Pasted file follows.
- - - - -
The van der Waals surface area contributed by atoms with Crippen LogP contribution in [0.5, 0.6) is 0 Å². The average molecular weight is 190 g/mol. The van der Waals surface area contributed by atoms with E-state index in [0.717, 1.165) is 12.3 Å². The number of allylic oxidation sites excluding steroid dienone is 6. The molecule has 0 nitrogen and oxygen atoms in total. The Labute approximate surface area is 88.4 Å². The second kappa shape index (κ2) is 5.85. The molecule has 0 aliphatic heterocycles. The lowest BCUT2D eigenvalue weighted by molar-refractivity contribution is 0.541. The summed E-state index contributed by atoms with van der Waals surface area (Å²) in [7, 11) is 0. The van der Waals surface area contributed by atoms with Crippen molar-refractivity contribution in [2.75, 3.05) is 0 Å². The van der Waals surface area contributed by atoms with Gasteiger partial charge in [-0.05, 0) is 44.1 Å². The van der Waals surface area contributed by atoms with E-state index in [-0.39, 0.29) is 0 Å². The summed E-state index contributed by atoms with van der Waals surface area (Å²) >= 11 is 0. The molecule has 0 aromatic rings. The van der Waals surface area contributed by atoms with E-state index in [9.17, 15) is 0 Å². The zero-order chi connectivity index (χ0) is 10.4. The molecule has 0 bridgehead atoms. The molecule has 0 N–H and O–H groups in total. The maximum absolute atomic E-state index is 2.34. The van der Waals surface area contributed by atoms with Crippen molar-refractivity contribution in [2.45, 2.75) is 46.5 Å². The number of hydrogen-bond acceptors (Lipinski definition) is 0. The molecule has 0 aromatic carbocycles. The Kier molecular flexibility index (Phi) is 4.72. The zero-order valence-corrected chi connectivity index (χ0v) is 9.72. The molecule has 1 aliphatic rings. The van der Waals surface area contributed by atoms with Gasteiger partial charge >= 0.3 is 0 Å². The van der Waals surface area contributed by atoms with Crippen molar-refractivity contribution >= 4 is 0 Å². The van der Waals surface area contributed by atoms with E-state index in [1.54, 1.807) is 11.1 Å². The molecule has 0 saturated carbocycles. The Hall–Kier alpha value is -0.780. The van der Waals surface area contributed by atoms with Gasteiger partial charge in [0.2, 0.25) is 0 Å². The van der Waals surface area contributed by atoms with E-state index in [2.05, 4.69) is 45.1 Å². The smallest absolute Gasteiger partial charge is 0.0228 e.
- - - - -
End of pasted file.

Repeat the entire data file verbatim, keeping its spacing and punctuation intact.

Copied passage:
The van der Waals surface area contributed by atoms with Crippen LogP contribution in [0.5, 0.6) is 0 Å². The average molecular weight is 190 g/mol. The van der Waals surface area contributed by atoms with E-state index in [0.717, 1.165) is 12.3 Å². The number of allylic oxidation sites excluding steroid dienone is 6. The molecule has 0 nitrogen and oxygen atoms in total. The Labute approximate surface area is 88.4 Å². The second kappa shape index (κ2) is 5.85. The molecule has 0 aliphatic heterocycles. The lowest BCUT2D eigenvalue weighted by molar-refractivity contribution is 0.541. The summed E-state index contributed by atoms with van der Waals surface area (Å²) in [7, 11) is 0. The van der Waals surface area contributed by atoms with Crippen molar-refractivity contribution in [2.75, 3.05) is 0 Å². The van der Waals surface area contributed by atoms with Gasteiger partial charge in [-0.05, 0) is 44.1 Å². The van der Waals surface area contributed by atoms with E-state index in [-0.39, 0.29) is 0 Å². The summed E-state index contributed by atoms with van der Waals surface area (Å²) >= 11 is 0. The molecule has 0 aromatic rings. The van der Waals surface area contributed by atoms with E-state index in [9.17, 15) is 0 Å². The zero-order chi connectivity index (χ0) is 10.4. The molecule has 0 bridgehead atoms. The molecule has 0 N–H and O–H groups in total. The maximum absolute atomic E-state index is 2.34. The van der Waals surface area contributed by atoms with Crippen molar-refractivity contribution in [2.45, 2.75) is 46.5 Å². The number of hydrogen-bond acceptors (Lipinski definition) is 0. The molecule has 0 aromatic carbocycles. The Kier molecular flexibility index (Phi) is 4.72. The zero-order valence-corrected chi connectivity index (χ0v) is 9.72. The molecule has 1 aliphatic rings. The van der Waals surface area contributed by atoms with Gasteiger partial charge >= 0.3 is 0 Å². The van der Waals surface area contributed by atoms with Crippen molar-refractivity contribution >= 4 is 0 Å². The van der Waals surface area contributed by atoms with E-state index in [1.54, 1.807) is 11.1 Å². The molecule has 0 saturated carbocycles. The Hall–Kier alpha value is -0.780. The van der Waals surface area contributed by atoms with Gasteiger partial charge in [0.2, 0.25) is 0 Å². The van der Waals surface area contributed by atoms with E-state index in [2.05, 4.69) is 45.1 Å². The smallest absolute Gasteiger partial charge is 0.0228 e.